By Radwan Moussalli
The world of technology has taken great strides across the Middle East this year, with several sectors boosting strategies, spending and innovations in order to bring a glimpse of the future today.
The region has been revving up its charge into more high-tech services. At the recent Gitex Technology Week, the region’s largest technology show, several entities flaunted their latest innovations, such as the ‘Hoverbike’ from Dubai Police, a Russian-made flying motorbike; the Volocopter, a German-designed pilotless flying taxi expected to be in service by the end of 2017; and a huge number of improved smart services.
Across the globe, we are moving from being a digital economy to a hyper digital one. And one of the major reasons why this is happening is because of what is commonly termed as the democratisation of technology. New technologies and improved user experiences have empowered those outside of the technical industry to access and use technological products and services.
At an increasing scale, consumers have greater access to use and purchase technologically sophisticated products, as well as to participate meaningfully in the development of these products. Industry innovation and user demand have been associated with more affordable, user-friendly products. This is an ongoing process, beginning with the development of mass production and increasing dramatically as digitisation became commonplace.
What we have seen in 2017
Several trends accelerated this year. Most notable has been artificial intelligence (AI), which has been growing tremendously. Apple (Siri), Google (Google Assistant), Samsung (Bixby) and Amazon (Alexa) have been mainstays for quite some time now, but several local companies have deployed their own versions of AI, such as Emirates NBD and its virtual phone banking assistant, EVA. In fact, the UAE has spear headed the movement globally by laying out its Artificial Intelligence strategy and by also appointing its first minister of state for AI.
And when we speak of AI, the Internet of Things (IoT) also comes into play. Whether it be your everyday devices — smartphones, wearables — to home appliances and vehicles, the potential of IoT seems limitless, providing seamless data transfers without the need of human-to-human or human-to-computer interaction. Software.org: the BSA Foundation, in a recent report, says that we would see as many as 50 billion connected devices by 2020. And its worldwide economic gains are pegged to be even larger at $11.1 trillion annually come 2025.
Virtual reality (VR) and augmented reality (AR) have also made headway. Samsung and HTC, with their Gear VR and Vive, respectively, have been heavily promoting their capabilities. Apple, meanwhile, with its latest iOS 11 operating system for its mobile devices, is also making a push with ARKit. The combined revenue for the VR and AR segments, according to recent research by the International Data Corporation, is expected to hit $162 billion by 2020.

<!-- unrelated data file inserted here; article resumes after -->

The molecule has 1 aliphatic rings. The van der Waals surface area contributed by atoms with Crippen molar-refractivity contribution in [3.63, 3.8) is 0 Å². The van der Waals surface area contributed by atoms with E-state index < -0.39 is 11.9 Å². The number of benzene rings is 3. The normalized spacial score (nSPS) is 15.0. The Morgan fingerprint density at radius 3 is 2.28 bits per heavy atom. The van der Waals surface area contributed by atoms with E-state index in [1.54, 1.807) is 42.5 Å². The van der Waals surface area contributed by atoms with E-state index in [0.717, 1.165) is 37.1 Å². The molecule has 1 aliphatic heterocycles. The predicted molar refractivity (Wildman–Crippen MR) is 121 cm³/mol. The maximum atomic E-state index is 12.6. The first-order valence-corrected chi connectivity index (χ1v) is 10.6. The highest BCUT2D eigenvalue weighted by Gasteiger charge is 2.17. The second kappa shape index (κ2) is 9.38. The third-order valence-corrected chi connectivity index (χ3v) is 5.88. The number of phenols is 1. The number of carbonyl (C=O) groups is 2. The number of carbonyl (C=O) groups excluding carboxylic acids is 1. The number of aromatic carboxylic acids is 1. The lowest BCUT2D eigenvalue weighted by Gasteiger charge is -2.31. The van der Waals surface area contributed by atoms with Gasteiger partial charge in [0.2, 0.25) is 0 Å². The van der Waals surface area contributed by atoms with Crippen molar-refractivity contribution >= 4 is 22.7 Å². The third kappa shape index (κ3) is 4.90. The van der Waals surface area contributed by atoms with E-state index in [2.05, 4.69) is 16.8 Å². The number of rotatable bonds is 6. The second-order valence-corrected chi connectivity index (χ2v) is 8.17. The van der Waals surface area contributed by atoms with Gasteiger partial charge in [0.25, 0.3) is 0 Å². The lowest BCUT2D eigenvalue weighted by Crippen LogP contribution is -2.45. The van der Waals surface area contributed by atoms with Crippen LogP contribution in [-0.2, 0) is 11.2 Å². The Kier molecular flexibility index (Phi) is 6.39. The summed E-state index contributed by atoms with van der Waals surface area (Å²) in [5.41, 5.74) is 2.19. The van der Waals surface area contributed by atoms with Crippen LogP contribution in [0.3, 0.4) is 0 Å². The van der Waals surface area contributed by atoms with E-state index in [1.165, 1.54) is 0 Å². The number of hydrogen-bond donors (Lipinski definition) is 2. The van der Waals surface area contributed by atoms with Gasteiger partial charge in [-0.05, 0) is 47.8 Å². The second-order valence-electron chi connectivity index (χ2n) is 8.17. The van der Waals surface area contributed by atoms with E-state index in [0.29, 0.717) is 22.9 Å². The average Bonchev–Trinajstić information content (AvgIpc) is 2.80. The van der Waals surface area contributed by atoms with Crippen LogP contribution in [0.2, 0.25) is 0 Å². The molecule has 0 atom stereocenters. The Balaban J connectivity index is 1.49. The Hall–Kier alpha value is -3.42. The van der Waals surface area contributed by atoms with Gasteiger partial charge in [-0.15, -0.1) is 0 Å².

In the telecommunications sector, the preparation for 5G has taken huge strides as well. According to Ericsson’s recent 5G Readiness Survey, operators have boosted preparations for the new standard of mobile communications, with trials being carried out by 78 per cent of those they surveyed, compared to 32 per cent last year.
Twenty-eight per cent, meanwhile, say that they would deploy 5G beginning next year. And according to the new GSMA Report, Middle East operators will be early adopters, among the first in the world, of 5G networks with expectations of 50 million 5G connections across the Mena region by 2025.
Contactless payments have also made way regionally. In April, Samsung Pay was launched for regional users, while Apple Pay was rolled out only this October. While cash is still indeed king in the region, 75 per cent of users still prefer to pay via this method, according to UAE Central Bank figures. The introduction of these two services in 2017 has set a new trend locally and is certain to trigger a wave of more acceptance thanks to its ease of use and proclaimed security.
And let’s not forget the milestones in enterprise security adoption
As technology becomes more complex and ubiquitous, companies are also putting a premium on security. Gartner, in a report issued recently, forecast that spending on information security alone in the Mena region will reach $1.8 billion this year, an 11 per cent increase from 2016. And spending is expected to grow even more as threats grow; the most notable cyber-attack this year among many was the NotPetya virus, which caused massive shutdowns, crippling several enterprises across the globe.
This year’s several large-scale security incidents have served as a reminder for global as well as regional organisations that using outdated methods of protection do not make the cut. Organisations now fully understand that enterprise security cannot rely on blocking and preventing mechanisms. The year 2017 has demonstrated to many the significance of investing in secure networks and predictive tools and services using experienced partners, who can efficiently identify weaknesses, support proactively and potentially prevent issues before they arise.
The Mena region has been quick to adopt key trending technologies, and as we’ve seen in 2017, the latest technological trends — from AI, IoT to 5G and secure enterprise transformation — have kept us alert and eager to see what emerges in the coming year across the region’s quickly evolving, digitally connected landscape.
The writer is the senior vice-president for the Middle East, Central Asia and Africa for Tata Communications.